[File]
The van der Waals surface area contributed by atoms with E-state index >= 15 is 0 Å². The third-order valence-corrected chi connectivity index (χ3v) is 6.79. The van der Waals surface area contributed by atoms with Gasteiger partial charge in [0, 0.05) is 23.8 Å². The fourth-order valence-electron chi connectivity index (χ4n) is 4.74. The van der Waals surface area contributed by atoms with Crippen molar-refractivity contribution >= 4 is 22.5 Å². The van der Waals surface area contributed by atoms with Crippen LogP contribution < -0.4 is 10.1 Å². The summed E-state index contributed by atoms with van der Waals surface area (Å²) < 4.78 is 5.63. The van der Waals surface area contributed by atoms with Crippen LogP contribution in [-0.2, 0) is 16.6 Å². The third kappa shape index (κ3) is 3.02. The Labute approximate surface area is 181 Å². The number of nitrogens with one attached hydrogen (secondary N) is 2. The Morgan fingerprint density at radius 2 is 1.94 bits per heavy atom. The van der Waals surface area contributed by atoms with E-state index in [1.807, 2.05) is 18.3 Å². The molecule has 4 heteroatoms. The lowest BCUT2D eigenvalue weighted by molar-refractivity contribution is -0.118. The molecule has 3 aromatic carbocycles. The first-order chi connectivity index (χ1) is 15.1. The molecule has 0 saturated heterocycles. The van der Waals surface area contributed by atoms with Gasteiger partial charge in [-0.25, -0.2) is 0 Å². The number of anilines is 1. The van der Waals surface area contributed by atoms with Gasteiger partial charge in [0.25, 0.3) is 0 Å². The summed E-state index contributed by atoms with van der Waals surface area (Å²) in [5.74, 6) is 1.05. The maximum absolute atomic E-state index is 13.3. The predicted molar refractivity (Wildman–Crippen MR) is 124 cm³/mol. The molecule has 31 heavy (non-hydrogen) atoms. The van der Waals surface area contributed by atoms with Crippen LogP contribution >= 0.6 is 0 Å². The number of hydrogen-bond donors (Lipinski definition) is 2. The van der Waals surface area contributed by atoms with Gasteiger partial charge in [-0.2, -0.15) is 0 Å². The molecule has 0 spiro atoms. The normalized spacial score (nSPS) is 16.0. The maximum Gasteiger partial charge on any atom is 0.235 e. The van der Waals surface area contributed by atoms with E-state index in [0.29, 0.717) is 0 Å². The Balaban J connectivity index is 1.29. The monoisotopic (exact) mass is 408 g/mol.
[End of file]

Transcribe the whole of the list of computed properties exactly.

The van der Waals surface area contributed by atoms with E-state index >= 15 is 0 Å². The third-order valence-corrected chi connectivity index (χ3v) is 6.79. The van der Waals surface area contributed by atoms with Gasteiger partial charge in [0, 0.05) is 23.8 Å². The fourth-order valence-electron chi connectivity index (χ4n) is 4.74. The van der Waals surface area contributed by atoms with Crippen molar-refractivity contribution >= 4 is 22.5 Å². The van der Waals surface area contributed by atoms with Crippen LogP contribution < -0.4 is 10.1 Å². The summed E-state index contributed by atoms with van der Waals surface area (Å²) < 4.78 is 5.63. The van der Waals surface area contributed by atoms with Crippen LogP contribution in [-0.2, 0) is 16.6 Å². The third kappa shape index (κ3) is 3.02. The Labute approximate surface area is 181 Å². The number of nitrogens with one attached hydrogen (secondary N) is 2. The Morgan fingerprint density at radius 2 is 1.94 bits per heavy atom. The van der Waals surface area contributed by atoms with E-state index in [1.807, 2.05) is 18.3 Å². The molecule has 4 heteroatoms. The lowest BCUT2D eigenvalue weighted by molar-refractivity contribution is -0.118. The molecule has 3 aromatic carbocycles. The first-order chi connectivity index (χ1) is 15.1. The molecule has 0 saturated heterocycles. The van der Waals surface area contributed by atoms with Gasteiger partial charge in [-0.25, -0.2) is 0 Å². The number of anilines is 1. The van der Waals surface area contributed by atoms with Gasteiger partial charge in [0.25, 0.3) is 0 Å². The summed E-state index contributed by atoms with van der Waals surface area (Å²) in [5.74, 6) is 1.05. The maximum absolute atomic E-state index is 13.3. The predicted molar refractivity (Wildman–Crippen MR) is 124 cm³/mol. The molecule has 31 heavy (non-hydrogen) atoms. The van der Waals surface area contributed by atoms with Crippen LogP contribution >= 0.6 is 0 Å². The number of hydrogen-bond donors (Lipinski definition) is 2. The van der Waals surface area contributed by atoms with Gasteiger partial charge in [-0.2, -0.15) is 0 Å². The molecule has 0 spiro atoms. The normalized spacial score (nSPS) is 16.0. The maximum Gasteiger partial charge on any atom is 0.235 e. The van der Waals surface area contributed by atoms with E-state index in [0.29, 0.717) is 0 Å². The Balaban J connectivity index is 1.29. The monoisotopic (exact) mass is 408 g/mol.